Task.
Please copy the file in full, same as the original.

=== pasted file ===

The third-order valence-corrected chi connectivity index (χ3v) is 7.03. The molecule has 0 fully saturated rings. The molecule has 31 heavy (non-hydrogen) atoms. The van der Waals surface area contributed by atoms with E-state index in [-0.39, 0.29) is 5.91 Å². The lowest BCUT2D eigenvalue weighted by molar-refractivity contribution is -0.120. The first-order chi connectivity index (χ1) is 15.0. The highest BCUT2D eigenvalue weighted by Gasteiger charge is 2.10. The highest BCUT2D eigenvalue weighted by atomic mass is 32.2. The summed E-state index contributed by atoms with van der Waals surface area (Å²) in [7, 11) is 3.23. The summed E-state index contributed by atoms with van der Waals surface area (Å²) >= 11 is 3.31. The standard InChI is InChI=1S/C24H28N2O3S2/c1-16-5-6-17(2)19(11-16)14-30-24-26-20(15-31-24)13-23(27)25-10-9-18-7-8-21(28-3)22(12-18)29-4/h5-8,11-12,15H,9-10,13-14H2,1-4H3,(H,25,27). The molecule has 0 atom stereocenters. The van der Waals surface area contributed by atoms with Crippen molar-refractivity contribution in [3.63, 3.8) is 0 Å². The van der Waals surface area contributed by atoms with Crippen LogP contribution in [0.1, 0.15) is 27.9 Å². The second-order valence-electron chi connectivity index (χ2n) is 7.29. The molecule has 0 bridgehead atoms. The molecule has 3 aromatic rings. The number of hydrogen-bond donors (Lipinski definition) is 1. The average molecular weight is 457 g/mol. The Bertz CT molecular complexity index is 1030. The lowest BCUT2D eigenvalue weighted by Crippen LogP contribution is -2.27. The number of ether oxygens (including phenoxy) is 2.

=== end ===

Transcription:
The third-order valence-corrected chi connectivity index (χ3v) is 7.03. The molecule has 0 fully saturated rings. The molecule has 31 heavy (non-hydrogen) atoms. The van der Waals surface area contributed by atoms with E-state index in [-0.39, 0.29) is 5.91 Å². The lowest BCUT2D eigenvalue weighted by molar-refractivity contribution is -0.120. The first-order chi connectivity index (χ1) is 15.0. The highest BCUT2D eigenvalue weighted by Gasteiger charge is 2.10. The highest BCUT2D eigenvalue weighted by atomic mass is 32.2. The summed E-state index contributed by atoms with van der Waals surface area (Å²) in [7, 11) is 3.23. The summed E-state index contributed by atoms with van der Waals surface area (Å²) >= 11 is 3.31. The standard InChI is InChI=1S/C24H28N2O3S2/c1-16-5-6-17(2)19(11-16)14-30-24-26-20(15-31-24)13-23(27)25-10-9-18-7-8-21(28-3)22(12-18)29-4/h5-8,11-12,15H,9-10,13-14H2,1-4H3,(H,25,27). The molecule has 0 atom stereocenters. The van der Waals surface area contributed by atoms with Crippen molar-refractivity contribution in [3.63, 3.8) is 0 Å². The van der Waals surface area contributed by atoms with Crippen LogP contribution in [0.1, 0.15) is 27.9 Å². The second-order valence-electron chi connectivity index (χ2n) is 7.29. The molecule has 0 bridgehead atoms. The molecule has 3 aromatic rings. The number of hydrogen-bond donors (Lipinski definition) is 1. The average molecular weight is 457 g/mol. The Bertz CT molecular complexity index is 1030. The lowest BCUT2D eigenvalue weighted by Crippen LogP contribution is -2.27. The number of ether oxygens (including phenoxy) is 2.